(2) Subject to the provisions of sub-section (4), a pregnancy may be terminated by a registered medical practitioner,- (a) where the length of the pregnancy does not exceed twelve weeks if such medical practitioner is, or (b) where the length of the pregnancy exceeds twelve weeks but does not exceed twenty weeks, if not less than two registered medical practitioners are. Of opinion, formed in good faith, that,- (i) the continuance of the pregnancy would involve a risk to the life of the pregnant woman or of grave injury physical or mental health ; or (ii) there is a substantial risk that if the child were born, it would suffer from such physical or mental abnormalities as to be seriously handicapped.
- Explanation 1.-Where any, pregnancy is alleged by the pregnant woman to have been caused by rape, the anguish caused by such pregnancy shall be presumed to constitute a grave injury to the mental health of the pregnant woman.
- Explanation 2.-Where any pregnancy occurs as a result of failure of any device or method used by any married woman or her husband for the purpose of limiting the number of children, the anguish caused by such unwanted pregnancy may be presumed to constitute a grave injury to the mental health of the pregnant woman.
(3) In determining whether the continuance of pregnancy would involve such risk of injury to the health as is mentioned in sub-section (2), account may be taken of the pregnant woman’s actual or reasonably foreseeable environment.
(4) (a) No pregnancy of a woman, who has not attained the age of eighteen years, or, who, having attained the age of eighteen years, is a lunatic, shall be terminated except with the consent in writing of her guardian. (b) Save as otherwise provided in C1.(a), no pregnancy shall be terminated except with the consent of the pregnant woman.
The first major amendment to the Medical Termination of Pregnancy Act 1971, came in view of Nikita Mehta’s case, seeking to abort her 26-week old foetus. It was observed that the foetus had developed congenital heart defect, though the court did not accept the plea and ultimately Nikita Mehta had miscarriage and lost her foetus. But in view of this case, consequently, after six years, the Union Health Ministry drafted the Medical Termination of Pregnancy Act, Amendment Bill, 2014 that aimed at allowing abortions after 20 weeks under special circumstances. It was also considered that the length of the pregnancy would not be considered in the decision regarding the abortion of foetus diagnosed with “substantial foetal abnormalities as may be prescribed.”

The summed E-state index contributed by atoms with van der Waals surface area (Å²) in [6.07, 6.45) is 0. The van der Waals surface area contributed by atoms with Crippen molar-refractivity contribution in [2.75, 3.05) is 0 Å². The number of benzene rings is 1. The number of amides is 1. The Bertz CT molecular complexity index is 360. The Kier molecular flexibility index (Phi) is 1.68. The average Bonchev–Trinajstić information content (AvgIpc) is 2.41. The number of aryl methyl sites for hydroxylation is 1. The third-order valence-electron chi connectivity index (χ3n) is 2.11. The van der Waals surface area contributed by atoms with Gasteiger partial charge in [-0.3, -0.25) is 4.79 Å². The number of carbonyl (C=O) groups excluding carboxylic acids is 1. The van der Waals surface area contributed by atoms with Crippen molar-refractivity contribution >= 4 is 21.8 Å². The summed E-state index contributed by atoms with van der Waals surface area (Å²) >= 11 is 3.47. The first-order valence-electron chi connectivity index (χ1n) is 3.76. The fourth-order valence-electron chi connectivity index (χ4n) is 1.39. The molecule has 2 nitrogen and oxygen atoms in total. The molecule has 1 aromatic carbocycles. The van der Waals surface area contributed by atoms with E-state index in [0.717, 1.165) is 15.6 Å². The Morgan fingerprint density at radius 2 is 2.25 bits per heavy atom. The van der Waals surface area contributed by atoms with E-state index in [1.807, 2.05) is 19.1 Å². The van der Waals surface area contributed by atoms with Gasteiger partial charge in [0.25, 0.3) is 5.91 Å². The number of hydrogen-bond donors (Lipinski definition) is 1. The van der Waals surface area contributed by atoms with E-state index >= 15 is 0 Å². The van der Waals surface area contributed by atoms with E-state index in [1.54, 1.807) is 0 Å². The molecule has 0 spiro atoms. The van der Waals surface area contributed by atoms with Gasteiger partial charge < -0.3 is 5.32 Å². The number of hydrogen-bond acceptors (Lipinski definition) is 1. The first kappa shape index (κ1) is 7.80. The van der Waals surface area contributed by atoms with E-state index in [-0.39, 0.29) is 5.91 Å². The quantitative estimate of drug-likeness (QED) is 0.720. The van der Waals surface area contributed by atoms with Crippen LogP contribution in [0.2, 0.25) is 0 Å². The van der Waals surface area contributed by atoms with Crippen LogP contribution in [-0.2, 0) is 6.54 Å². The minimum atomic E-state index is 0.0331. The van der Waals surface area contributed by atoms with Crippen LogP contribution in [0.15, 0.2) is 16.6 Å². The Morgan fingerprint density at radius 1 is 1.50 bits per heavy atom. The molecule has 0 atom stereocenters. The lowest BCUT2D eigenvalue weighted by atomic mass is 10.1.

In the case of Vaishali Pramod Sonawane v. Union of India, the Bombay High Court allowed a petition involving termination of pregnancy, where the petitioner was 24-weeks pregnant. Such a petition was allowed due the realisation of foetal anomalies. It was reported that the continuation of pregnancy would involve substantial risk to the unborn child. The foetus was told to be born with being seriously handicapped. The court concluded that “Although, sub-section (2) of Section 3 of the Medical Termination of Pregnancy Act, 1971 put a cap of 20 weeks for permitting the pregnant woman to terminate the pregnancy, on consideration of Section 5, it would be logical to conclude that the contingencies referred in clauses (i) & (ii) of sub-section 2(b) of Section 3 will have to be read in Section 5 of the Act and as such in an exceptional case, the request of a pregnant woman seeking permission to terminate the pregnancy beyond 20 weeks can be considered.”